A sweet toggle switch

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In today’s world of front-end web development, it’s becoming increasingly complex to create custom interface elements. A common scenario is when your design team has required a non-standard web-based form component. This time it’s a toggle switch which seems to be becoming more popular in the web design world.

toggle_switch_comp

Winging the development of a toggle switch for a prototype is one thing, but for production a gracefully degradable and fully accessible version is required. Let’s walk through the strategy and code for developing a sweet toggle switch. We’ll create a control where the user can select either a “checking” or “savings” account.

Coding Strategy

As we should with any front-end project, let’s start with HTML semantics. Because the switch is essentially selecting between two options, let’s use two radio inputs each of course with a label. Using basic form elements will also make submitting the form simple and not require any scripting. At first glance, it may seem that a single checkbox element may work; but two labels are required, and the form data to be passed may need to be more than a simple Boolean value. The radio inputs and labels are contained in a div and then within a form. The labels are styled to create the toggle switch effect. Paragraph text provides the instructional text which tells the user what the toggle switch is for.

Marking It Up

Below is an example of the basic HTML. The checked attribute is optional; if removed, the toggle switch renders as expected on page load (neither option selected). The labels will be floated left in the next step, so a “clearfix” class is added to the container. The radio inputs are hidden visually using an “accessAid” class (which uses the clipping technique to hide rather than off-screen).

<form>
  <p>Select the type of account:</p>
  <div class="toggle-btn-group clearfix">
    <input type="radio" id="checking" name="accountType" value="checking" class="accessAid" checked="checked" />
    <label for="checking">Checking</label>
    <input type="radio" id="savings" name="accountType" value="savings" class="accessAid" />
    <label for="savings">Savings</label>
  </div>
</form>

For accessibility and structure, sets of radio or checkbox elements many times require a fieldset and legend elements or an ARIA substitute. But in this case, it’s not needed because the labels by themselves are clear. Web accessibility experts at WebAIM say “basic radio buttons (such as male/female for gender) that make sense from their labels alone do not require fieldset and legend.” If a use case requires the added clarification of the controls, use the aria-describedby attribute. Here’s an example:

<p id="p1">Select the type of account:</p>
  <div class="toggle-btn-group clearfix">
  <input type="radio" id="checking" name="accountType" value="checking" class="accessAid" checked="checked" aria-describedby="p1" />

Styling

The CSS of course will transform the appearance of the radios to a toggle switch; well, more accurately, the radio inputs are visually hidden and their labels create the visual effect.

.toggle-btn-group label {
  padding: .5em;
  display: inline-block;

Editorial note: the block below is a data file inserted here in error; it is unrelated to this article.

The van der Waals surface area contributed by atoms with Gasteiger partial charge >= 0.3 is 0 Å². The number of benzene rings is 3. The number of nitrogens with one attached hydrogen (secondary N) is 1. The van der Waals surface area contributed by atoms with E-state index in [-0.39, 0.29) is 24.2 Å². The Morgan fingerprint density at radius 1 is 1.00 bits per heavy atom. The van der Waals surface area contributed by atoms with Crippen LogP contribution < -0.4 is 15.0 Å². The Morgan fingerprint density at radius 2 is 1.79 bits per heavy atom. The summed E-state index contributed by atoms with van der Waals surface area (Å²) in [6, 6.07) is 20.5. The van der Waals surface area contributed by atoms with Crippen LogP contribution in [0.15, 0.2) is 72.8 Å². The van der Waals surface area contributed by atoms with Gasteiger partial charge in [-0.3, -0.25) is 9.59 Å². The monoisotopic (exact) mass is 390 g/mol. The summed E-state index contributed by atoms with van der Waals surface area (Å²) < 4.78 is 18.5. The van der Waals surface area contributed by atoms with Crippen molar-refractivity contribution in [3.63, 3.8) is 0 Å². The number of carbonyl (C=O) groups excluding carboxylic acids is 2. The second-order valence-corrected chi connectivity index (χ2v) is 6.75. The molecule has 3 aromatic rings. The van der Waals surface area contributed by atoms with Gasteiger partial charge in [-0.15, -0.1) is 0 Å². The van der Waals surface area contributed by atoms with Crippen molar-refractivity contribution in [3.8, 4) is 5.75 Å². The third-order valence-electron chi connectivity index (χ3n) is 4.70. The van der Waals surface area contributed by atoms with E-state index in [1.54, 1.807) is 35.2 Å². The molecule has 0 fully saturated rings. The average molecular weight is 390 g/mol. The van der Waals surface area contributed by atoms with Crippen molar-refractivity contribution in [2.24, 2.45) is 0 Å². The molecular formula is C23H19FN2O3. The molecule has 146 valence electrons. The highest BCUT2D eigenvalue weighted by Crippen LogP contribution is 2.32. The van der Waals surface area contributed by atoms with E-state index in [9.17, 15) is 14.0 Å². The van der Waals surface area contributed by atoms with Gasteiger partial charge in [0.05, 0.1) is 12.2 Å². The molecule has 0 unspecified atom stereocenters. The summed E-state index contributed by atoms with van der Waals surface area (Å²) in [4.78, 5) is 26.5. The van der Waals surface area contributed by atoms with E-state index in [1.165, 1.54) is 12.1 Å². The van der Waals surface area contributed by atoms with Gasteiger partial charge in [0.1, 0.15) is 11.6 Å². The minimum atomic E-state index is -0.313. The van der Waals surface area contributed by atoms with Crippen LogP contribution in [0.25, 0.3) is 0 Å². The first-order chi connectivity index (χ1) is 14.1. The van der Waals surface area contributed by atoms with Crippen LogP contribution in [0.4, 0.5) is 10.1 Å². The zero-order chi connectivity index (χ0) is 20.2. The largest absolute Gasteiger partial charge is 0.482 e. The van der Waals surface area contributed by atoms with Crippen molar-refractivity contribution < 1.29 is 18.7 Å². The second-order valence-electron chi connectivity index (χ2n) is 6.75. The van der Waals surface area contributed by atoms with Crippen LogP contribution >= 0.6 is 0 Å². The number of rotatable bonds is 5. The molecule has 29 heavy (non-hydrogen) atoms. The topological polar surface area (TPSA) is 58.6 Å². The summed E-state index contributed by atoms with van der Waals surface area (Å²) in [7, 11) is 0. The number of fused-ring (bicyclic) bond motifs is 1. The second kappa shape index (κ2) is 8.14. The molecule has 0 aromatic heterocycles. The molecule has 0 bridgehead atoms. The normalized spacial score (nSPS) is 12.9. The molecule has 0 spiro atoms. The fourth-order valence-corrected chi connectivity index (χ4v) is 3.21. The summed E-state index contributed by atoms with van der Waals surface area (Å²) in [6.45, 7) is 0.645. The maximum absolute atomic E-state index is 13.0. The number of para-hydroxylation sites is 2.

width: 8em;
  float: left;
  text-align: center;
  cursor: pointer;
  color: #000;
  background-color: #ddd;
  border: #999 2px solid;
}

Rounded corners are added to create the pill-like shape.

.toggle-btn-group label:first-of-type {
  border-top-left-radius: .5em;
  border-bottom-left-radius: .5em;
}
.toggle-btn-group label:last-of-type {
  border-top-right-radius: .5em;
  border-bottom-right-radius: .5em;
}

With some fun CSS selectors, the selected/checked state of the label is created through the “checked” pseudo class of the associated radio element (the adjacent sibling). The focus state is normally indicated by the radio inputs; but since they are visually hidden, we return that functionality.

.toggle-btn-group input[type="radio"]:checked+label {
  background-color: #00a1ff;
  border: #000 2px solid;
  color: #000;
}
.toggle-btn-group input[type="radio"]:focus+label {
  outline: 2px #999 dotted;
}

And then the default hover and focus states.

.toggle-btn-group label:hover,
.toggle-btn-group label:focus {
  background-color: #ccc;
  border: #000 2px solid;
  color: #000;
}

Falling Back and IE8

In modern browsers, JavaScript is not required so the toggle switch will function fine when JavaScript is not available. If CSS is not available for any reason, the toggle switch simple renders as the basic radio inputs with the associated text labels.

Internet Explorer versions 8 and below do not support the checked CSS pseudo-class selector (input[type="radio"]:checked+label). To make it work, JavaScript is required. A listener on the labels can be implemented to add and remove another class which gives the same styling.

Putting it all together

You can view an example of this toggle switch here. Feel free to model the code and share with your peers.

Summary

Native web components are always the best way to go. But when it’s not possible due to design requirements, there’s usually a good way to solve while keeping degradation and accessibility in mind. In the toggle switch example, we started with fundamental radio inputs within a form and enhanced the design with CSS.

Thanks to fellow PayPals Victor Tsaran and Dereck Quock for input in this article.

Dennis Lembree

Mr. Lembree is a MTS1 User Interface Engineer on the accessibility team at PayPal. He's previously worked for several start-up companies and contracted at Google, Ford, and Disney. His personal projects include EasyChirp.com, an award-winning Twitter app, and WebAxe.org, a blog/podcast on web accessibility. He resides in Cupertino, California with his wife and two boys.